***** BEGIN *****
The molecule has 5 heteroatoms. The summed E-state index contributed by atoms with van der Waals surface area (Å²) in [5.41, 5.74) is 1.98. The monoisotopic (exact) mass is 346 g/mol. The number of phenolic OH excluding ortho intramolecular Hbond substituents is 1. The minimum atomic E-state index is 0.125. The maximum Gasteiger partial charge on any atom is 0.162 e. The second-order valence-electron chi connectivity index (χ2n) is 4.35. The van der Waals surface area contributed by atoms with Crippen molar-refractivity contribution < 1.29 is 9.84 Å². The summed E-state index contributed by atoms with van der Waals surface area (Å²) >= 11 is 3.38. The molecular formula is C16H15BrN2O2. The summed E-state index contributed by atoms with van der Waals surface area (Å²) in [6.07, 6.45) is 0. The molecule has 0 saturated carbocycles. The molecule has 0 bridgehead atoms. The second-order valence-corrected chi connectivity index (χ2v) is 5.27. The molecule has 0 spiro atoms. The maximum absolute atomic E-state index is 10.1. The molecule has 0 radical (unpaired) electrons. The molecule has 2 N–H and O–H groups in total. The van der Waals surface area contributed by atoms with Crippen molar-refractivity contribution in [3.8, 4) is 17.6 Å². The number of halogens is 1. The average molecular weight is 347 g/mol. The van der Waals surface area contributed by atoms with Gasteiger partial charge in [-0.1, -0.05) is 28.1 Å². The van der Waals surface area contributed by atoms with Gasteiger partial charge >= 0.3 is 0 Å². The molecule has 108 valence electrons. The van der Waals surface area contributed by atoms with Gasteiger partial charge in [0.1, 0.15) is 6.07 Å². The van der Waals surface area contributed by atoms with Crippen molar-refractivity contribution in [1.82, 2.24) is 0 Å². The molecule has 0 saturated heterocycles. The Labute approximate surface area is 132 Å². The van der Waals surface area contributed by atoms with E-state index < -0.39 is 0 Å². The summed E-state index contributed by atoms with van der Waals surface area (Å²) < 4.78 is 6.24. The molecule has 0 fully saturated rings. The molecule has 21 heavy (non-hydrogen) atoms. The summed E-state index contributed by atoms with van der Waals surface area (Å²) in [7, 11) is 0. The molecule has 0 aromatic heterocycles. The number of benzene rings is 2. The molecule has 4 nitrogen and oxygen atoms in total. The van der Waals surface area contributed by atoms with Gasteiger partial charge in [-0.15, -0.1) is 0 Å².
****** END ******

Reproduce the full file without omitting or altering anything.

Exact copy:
The molecule has 5 heteroatoms. The summed E-state index contributed by atoms with van der Waals surface area (Å²) in [5.41, 5.74) is 1.98. The monoisotopic (exact) mass is 346 g/mol. The number of phenolic OH excluding ortho intramolecular Hbond substituents is 1. The minimum atomic E-state index is 0.125. The maximum Gasteiger partial charge on any atom is 0.162 e. The second-order valence-electron chi connectivity index (χ2n) is 4.35. The van der Waals surface area contributed by atoms with Crippen molar-refractivity contribution < 1.29 is 9.84 Å². The summed E-state index contributed by atoms with van der Waals surface area (Å²) >= 11 is 3.38. The molecular formula is C16H15BrN2O2. The summed E-state index contributed by atoms with van der Waals surface area (Å²) in [6.07, 6.45) is 0. The molecule has 0 saturated carbocycles. The molecule has 0 bridgehead atoms. The second-order valence-corrected chi connectivity index (χ2v) is 5.27. The molecule has 0 spiro atoms. The maximum absolute atomic E-state index is 10.1. The molecule has 0 radical (unpaired) electrons. The molecule has 2 N–H and O–H groups in total. The van der Waals surface area contributed by atoms with Crippen molar-refractivity contribution in [3.8, 4) is 17.6 Å². The number of halogens is 1. The average molecular weight is 347 g/mol. The van der Waals surface area contributed by atoms with Gasteiger partial charge in [-0.1, -0.05) is 28.1 Å². The van der Waals surface area contributed by atoms with Gasteiger partial charge >= 0.3 is 0 Å². The molecule has 108 valence electrons. The van der Waals surface area contributed by atoms with Gasteiger partial charge in [0.1, 0.15) is 6.07 Å². The van der Waals surface area contributed by atoms with Crippen molar-refractivity contribution in [1.82, 2.24) is 0 Å². The molecule has 0 saturated heterocycles. The Labute approximate surface area is 132 Å². The van der Waals surface area contributed by atoms with E-state index < -0.39 is 0 Å². The summed E-state index contributed by atoms with van der Waals surface area (Å²) < 4.78 is 6.24. The molecule has 0 fully saturated rings. The molecule has 21 heavy (non-hydrogen) atoms. The summed E-state index contributed by atoms with van der Waals surface area (Å²) in [7, 11) is 0. The molecule has 0 aromatic heterocycles. The number of benzene rings is 2. The molecule has 4 nitrogen and oxygen atoms in total. The van der Waals surface area contributed by atoms with Gasteiger partial charge in [-0.15, -0.1) is 0 Å².